Built as a potential Le Mans contender, it never competed in any race. Its development inevitably had to take second place to that of the much more important new saloon car which became the XJ6, launched in 1968. By the time XJ13 was completed, its design had become obsolete against new cars from Ferrari and Ford, never mind the Porsche 917. Anyway, the Le Mans regulations were changing, and prototype cars were limited to engines of 3 litres. To run cars with larger engines, manufacturers had to build fifty examples as production cars (later reduced to twenty-five).
This did not stop XJ13 from being one of the most beautiful racing cars of all time, thanks to the talent of aerodynamicist Malcolm Sayer who had also been responsible for the C-type and D-type shapes. Nor should anyone doubt the potential of its unique 502 bhp, 5 litre V12 engine.
During early testing in 1967, it lapped the MIRA test track at over 161 mph (259 km/h), establishing a lap record in the hands of racing driver David Hobbs, despite the car still being in the development stages. Many of the lessons learned in the development of the racing engine were used in Jaguar’s production V12 engine which would be produced for twenty-five years from 1971 to 1996.
There is, however, a twist in the tale of the XJ13. In 1971, having spent four years sitting under a cover in the factory, it was taken out of mothballs and returned to MIRA to be filmed for the E-type V12 launch. With Jaguar test driver Norman Dewis at the wheel, on the final lap after filming, a tyre punctured on the banking, sending the car into the retaining fence, from where it rebounded, to flip end over end twice, before rolling twice and coming to rest on its wheels. Dewis, who had the presence of mind to turn off the ignition, took refuge under the scuttle and escaped unhurt.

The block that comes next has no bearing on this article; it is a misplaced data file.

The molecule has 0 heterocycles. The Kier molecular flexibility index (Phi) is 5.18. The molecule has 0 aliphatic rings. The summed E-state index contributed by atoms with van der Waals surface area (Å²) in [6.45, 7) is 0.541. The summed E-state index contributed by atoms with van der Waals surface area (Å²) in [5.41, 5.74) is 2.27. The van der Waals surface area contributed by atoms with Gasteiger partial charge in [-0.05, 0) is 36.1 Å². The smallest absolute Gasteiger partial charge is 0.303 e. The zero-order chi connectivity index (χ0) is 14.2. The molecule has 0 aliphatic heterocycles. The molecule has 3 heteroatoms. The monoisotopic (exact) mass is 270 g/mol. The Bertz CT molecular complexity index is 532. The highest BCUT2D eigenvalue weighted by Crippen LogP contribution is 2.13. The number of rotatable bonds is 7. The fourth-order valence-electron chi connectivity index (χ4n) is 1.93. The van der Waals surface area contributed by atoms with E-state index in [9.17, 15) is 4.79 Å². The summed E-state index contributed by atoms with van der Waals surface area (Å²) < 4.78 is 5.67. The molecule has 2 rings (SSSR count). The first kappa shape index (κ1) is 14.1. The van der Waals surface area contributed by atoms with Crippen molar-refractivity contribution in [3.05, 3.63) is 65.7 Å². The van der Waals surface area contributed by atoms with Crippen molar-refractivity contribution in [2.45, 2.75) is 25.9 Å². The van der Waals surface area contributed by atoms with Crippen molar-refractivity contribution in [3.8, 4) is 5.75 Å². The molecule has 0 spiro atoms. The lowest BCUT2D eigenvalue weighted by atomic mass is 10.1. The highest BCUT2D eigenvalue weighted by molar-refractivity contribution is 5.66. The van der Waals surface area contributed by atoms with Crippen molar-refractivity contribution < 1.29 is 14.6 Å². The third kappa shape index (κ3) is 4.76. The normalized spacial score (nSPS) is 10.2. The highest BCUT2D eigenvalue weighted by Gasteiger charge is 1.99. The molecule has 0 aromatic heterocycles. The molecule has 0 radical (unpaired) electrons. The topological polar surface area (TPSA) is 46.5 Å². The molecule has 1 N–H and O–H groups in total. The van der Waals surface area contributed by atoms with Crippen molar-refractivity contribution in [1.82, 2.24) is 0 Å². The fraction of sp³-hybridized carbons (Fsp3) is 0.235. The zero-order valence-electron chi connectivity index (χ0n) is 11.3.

The bodywork was badly damaged but the car was rebuilt and demonstrated at the British Grand Prix meeting at Silverstone in July 1973. XJ13 is still run today, albeit at less frantic speeds!
Registration Mark: Not road registered
Chassis Number: XJ13
Owner: The Jaguar Daimler Heritage Trust
Inventory Number: 062/J.22
This model is hand painted and polished to a beautiful finish and has a sealed body.
GT-Spirit models are exceptionally accurate scale, shape and detail. Each model is created using a variety of production processes, to achieve this precision. They are produced using a composite material referred to in the industry as “resin”. Photo etched parts, die-cutting, tampo printing and waterslide decals are often used for the most authentic replication.